Pala Youth Center & Culture Center Garden

Anna Rameshwar grew up in Fallbrook surrounded by plants and gardening. Some of her earliest memories involve patting down soil and spending time in nurseries. When she grew older, Anna helped out with the family landscaping business, installing landscapes, digging trenches for irrigation systems and maintaining gardens all over the Fallbrook community. She began her first garden in fourth grade with sunflower seeds, and by the time she reached high school, had cultivated a vegetable garden for her mother. While her passion for nurturing all kinds of plants continued to grow, her perspective on certain practices began to shift. “I became skeptical of patterns I saw in landscaping,” she says. “I wondered why we kept planting these huge plants that were not drought resistant and always needed to be trimmed. That’s when I became interested in Native planting.”

Anna took a job at a local nursery and began learning to propagate plants and succulents. At the same time, she also studied childhood development, sign language, and the Indigenous Pala language, eventually becoming a language teacher and musician, teaching children songs in their native tongue. Her two passions finally came together at the Little Feathers preschool. 

“A community garden should be at the center of things, so I sought permission to clear out weeds in the small cinder block garden at Pala Youth Center right in front, where everyone can see them,” she says. “The existing plants were just landscape plants and weeds, which were removed to grow vegetables instead.” The birds of paradise with corn,  tomatoes, and chiles yielding an enormous first harvest that went home with students and was distributed at the Youth Center. Thanks to her connections at local farms, places like Bonnie Plants also donated watermelon and soil for the garden, and for community members to plant at home.

“We need to teach our younger generation to be able to identify native plants on the road, and to know how to grow food native to this area,” says Anna. “We need to create programs with youth where they get dirty in the garden. We should light that fire for people of all ages, but especially kids. I try to engage them as much as possible.”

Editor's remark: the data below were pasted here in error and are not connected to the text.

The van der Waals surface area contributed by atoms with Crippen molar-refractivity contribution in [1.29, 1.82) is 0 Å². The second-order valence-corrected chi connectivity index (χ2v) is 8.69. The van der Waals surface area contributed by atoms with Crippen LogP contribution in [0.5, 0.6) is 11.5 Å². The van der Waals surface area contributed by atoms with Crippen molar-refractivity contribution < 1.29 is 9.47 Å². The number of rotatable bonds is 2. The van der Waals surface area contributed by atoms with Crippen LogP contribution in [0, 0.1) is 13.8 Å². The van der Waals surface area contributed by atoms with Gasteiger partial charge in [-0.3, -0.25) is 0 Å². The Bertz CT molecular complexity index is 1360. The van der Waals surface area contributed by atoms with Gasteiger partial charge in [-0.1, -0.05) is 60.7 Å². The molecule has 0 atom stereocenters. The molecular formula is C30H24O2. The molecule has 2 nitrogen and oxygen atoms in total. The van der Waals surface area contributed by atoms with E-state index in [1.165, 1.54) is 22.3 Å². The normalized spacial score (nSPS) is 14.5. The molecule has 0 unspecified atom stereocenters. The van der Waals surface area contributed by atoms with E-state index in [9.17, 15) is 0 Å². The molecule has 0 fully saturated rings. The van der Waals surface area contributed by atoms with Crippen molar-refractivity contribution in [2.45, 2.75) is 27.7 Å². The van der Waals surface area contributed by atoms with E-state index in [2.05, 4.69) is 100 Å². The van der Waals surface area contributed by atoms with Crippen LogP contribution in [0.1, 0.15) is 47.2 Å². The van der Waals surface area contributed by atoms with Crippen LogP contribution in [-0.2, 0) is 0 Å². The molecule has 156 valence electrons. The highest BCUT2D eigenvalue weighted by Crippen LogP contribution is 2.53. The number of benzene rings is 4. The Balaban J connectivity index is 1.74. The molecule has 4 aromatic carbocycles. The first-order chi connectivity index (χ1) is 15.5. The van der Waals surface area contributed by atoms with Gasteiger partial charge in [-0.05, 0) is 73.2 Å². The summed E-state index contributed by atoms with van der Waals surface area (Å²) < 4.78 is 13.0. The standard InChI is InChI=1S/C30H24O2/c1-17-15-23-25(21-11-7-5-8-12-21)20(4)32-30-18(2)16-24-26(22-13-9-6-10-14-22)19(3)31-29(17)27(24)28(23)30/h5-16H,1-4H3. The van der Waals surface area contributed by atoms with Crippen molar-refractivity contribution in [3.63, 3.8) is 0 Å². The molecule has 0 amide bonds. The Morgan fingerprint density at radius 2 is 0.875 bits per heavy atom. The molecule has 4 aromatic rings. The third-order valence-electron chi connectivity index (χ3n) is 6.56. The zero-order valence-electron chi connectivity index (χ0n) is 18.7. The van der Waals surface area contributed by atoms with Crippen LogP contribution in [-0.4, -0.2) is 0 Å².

The little garden caught the attention of the neighboring Pechanga Tribe, who also wanted a community garden and enlisted Anna’s help. She paused before agreeing. “When you are the main person caring for a garden before it is adopted and cared for by the whole community, significant work and upkeep falls on you,” Anna says. “It requires year-round attention. I encouraged Pechanga to not start the garden unless they could commit to the upkeep.” 

Pechanga followed through. They held official meetings about how to get their garden funded and make it sustainable. To this day Pechanga has a community garden.  

Just as Anna sees involving youth as the key to preserving native plant knowledge, she sees seed saving as critical for preserving biodiversity and resilience. “I’ve always liked collecting and starting seeds,” she says. “It’s important to collect seeds so you always have something to plant. When COVID-19 first happened, seeds suddenly disappeared everywhere. In crisis, people realized that a garden can feed you and heal you.”

She adds that growing from seeds is better than growing from cuttings. “We have seen diseases—with oleanders, for example—that I think are a result of too much production by cuttings instead of being started by seeds.” Seed saving needs to be strategic though. “We can’t just collect, we need to plant and restart. We need to keep producing these plants from seed to make them stronger and better adapted to the local environment.” 

Anna maintains that in modern times, plants remain the most dependable thing we can lean on. “Pushing buttons is not going to keep us alive. Taking care of the Earth is going to keep us alive. What I hope to see is more front yard gardens, instead of grass and lawn. More programs for the youth. And more people looking to nature for their answers. The beauty, complexity, and design behind each plant is all we need to observe to realize that this is where all our answers lie.”

Anna Rameshwar is a language instructor at The Cupa Cultural Center, a community center on the Pala Indian Reservation dedicated to preserving, perpetuating and enhancing traditional cultural practices. Anna grew up in Fallbrook caring for plants, later working at various nurseries and growing her knowledge of native planting. She now applies these experiences to the Pala Community Garden, bringing community members together to restore the land.

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